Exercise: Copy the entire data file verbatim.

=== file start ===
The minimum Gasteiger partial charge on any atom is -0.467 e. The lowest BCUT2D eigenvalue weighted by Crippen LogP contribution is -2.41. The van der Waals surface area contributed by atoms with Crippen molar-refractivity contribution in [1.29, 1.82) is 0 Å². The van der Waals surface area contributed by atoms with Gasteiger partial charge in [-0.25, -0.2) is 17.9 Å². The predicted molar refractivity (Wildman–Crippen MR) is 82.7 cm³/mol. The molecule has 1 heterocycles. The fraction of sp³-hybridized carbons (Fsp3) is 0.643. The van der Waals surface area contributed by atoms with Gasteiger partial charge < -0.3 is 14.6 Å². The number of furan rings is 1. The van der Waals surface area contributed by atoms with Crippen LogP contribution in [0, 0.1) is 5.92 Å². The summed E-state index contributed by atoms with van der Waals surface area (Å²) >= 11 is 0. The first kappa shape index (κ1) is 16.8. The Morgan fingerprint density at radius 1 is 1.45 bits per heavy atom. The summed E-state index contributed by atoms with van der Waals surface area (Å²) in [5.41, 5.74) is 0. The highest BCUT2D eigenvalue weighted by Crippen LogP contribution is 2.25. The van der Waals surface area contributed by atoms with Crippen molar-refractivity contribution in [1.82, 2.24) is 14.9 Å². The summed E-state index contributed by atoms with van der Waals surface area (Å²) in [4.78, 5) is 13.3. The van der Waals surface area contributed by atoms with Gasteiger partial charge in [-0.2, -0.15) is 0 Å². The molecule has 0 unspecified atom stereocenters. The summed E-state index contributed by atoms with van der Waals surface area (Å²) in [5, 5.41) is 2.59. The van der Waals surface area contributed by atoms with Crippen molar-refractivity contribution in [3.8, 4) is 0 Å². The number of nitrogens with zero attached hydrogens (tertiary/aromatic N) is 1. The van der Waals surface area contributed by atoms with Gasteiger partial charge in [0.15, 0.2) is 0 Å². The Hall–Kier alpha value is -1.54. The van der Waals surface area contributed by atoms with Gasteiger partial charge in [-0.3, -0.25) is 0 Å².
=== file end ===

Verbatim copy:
The minimum Gasteiger partial charge on any atom is -0.467 e. The lowest BCUT2D eigenvalue weighted by Crippen LogP contribution is -2.41. The van der Waals surface area contributed by atoms with Crippen molar-refractivity contribution in [1.29, 1.82) is 0 Å². The van der Waals surface area contributed by atoms with Gasteiger partial charge in [-0.25, -0.2) is 17.9 Å². The predicted molar refractivity (Wildman–Crippen MR) is 82.7 cm³/mol. The molecule has 1 heterocycles. The fraction of sp³-hybridized carbons (Fsp3) is 0.643. The van der Waals surface area contributed by atoms with Gasteiger partial charge < -0.3 is 14.6 Å². The number of furan rings is 1. The van der Waals surface area contributed by atoms with Crippen LogP contribution in [0, 0.1) is 5.92 Å². The summed E-state index contributed by atoms with van der Waals surface area (Å²) >= 11 is 0. The first kappa shape index (κ1) is 16.8. The Morgan fingerprint density at radius 1 is 1.45 bits per heavy atom. The summed E-state index contributed by atoms with van der Waals surface area (Å²) in [5.41, 5.74) is 0. The highest BCUT2D eigenvalue weighted by Crippen LogP contribution is 2.25. The van der Waals surface area contributed by atoms with Crippen molar-refractivity contribution in [1.82, 2.24) is 14.9 Å². The summed E-state index contributed by atoms with van der Waals surface area (Å²) in [4.78, 5) is 13.3. The van der Waals surface area contributed by atoms with Gasteiger partial charge in [-0.2, -0.15) is 0 Å². The molecule has 0 unspecified atom stereocenters. The summed E-state index contributed by atoms with van der Waals surface area (Å²) in [5, 5.41) is 2.59. The van der Waals surface area contributed by atoms with Crippen molar-refractivity contribution in [3.8, 4) is 0 Å². The number of nitrogens with zero attached hydrogens (tertiary/aromatic N) is 1. The van der Waals surface area contributed by atoms with Gasteiger partial charge in [0.15, 0.2) is 0 Å². The Hall–Kier alpha value is -1.54. The van der Waals surface area contributed by atoms with Gasteiger partial charge in [-0.3, -0.25) is 0 Å².